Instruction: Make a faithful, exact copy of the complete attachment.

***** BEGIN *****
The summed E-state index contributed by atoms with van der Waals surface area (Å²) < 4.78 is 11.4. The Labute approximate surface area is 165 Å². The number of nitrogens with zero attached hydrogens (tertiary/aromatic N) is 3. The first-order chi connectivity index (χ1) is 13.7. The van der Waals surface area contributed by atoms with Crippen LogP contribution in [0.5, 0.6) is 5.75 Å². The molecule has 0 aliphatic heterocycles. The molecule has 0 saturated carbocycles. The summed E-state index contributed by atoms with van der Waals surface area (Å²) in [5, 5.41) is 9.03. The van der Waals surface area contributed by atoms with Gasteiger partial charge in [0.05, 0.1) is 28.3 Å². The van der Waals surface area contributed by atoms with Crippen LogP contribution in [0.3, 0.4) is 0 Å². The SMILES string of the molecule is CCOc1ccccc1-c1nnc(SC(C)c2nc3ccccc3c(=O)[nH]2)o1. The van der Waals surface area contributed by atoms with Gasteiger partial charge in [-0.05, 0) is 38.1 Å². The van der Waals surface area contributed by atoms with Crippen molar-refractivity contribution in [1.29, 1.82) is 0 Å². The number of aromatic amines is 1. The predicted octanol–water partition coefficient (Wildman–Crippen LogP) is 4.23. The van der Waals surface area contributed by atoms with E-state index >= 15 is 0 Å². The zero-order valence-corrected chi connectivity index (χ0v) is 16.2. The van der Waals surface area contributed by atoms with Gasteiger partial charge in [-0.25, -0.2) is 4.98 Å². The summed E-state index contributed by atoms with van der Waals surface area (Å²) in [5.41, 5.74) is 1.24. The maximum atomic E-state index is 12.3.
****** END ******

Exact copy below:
The summed E-state index contributed by atoms with van der Waals surface area (Å²) < 4.78 is 11.4. The Labute approximate surface area is 165 Å². The number of nitrogens with zero attached hydrogens (tertiary/aromatic N) is 3. The first-order chi connectivity index (χ1) is 13.7. The van der Waals surface area contributed by atoms with Crippen LogP contribution in [0.5, 0.6) is 5.75 Å². The molecule has 0 aliphatic heterocycles. The molecule has 0 saturated carbocycles. The summed E-state index contributed by atoms with van der Waals surface area (Å²) in [5, 5.41) is 9.03. The van der Waals surface area contributed by atoms with Gasteiger partial charge in [0.05, 0.1) is 28.3 Å². The van der Waals surface area contributed by atoms with Crippen LogP contribution in [0.3, 0.4) is 0 Å². The SMILES string of the molecule is CCOc1ccccc1-c1nnc(SC(C)c2nc3ccccc3c(=O)[nH]2)o1. The van der Waals surface area contributed by atoms with Gasteiger partial charge in [-0.05, 0) is 38.1 Å². The van der Waals surface area contributed by atoms with Crippen molar-refractivity contribution in [1.29, 1.82) is 0 Å². The number of aromatic amines is 1. The predicted octanol–water partition coefficient (Wildman–Crippen LogP) is 4.23. The van der Waals surface area contributed by atoms with E-state index >= 15 is 0 Å². The zero-order valence-corrected chi connectivity index (χ0v) is 16.2. The van der Waals surface area contributed by atoms with Gasteiger partial charge in [-0.25, -0.2) is 4.98 Å². The summed E-state index contributed by atoms with van der Waals surface area (Å²) in [5.41, 5.74) is 1.24. The maximum atomic E-state index is 12.3.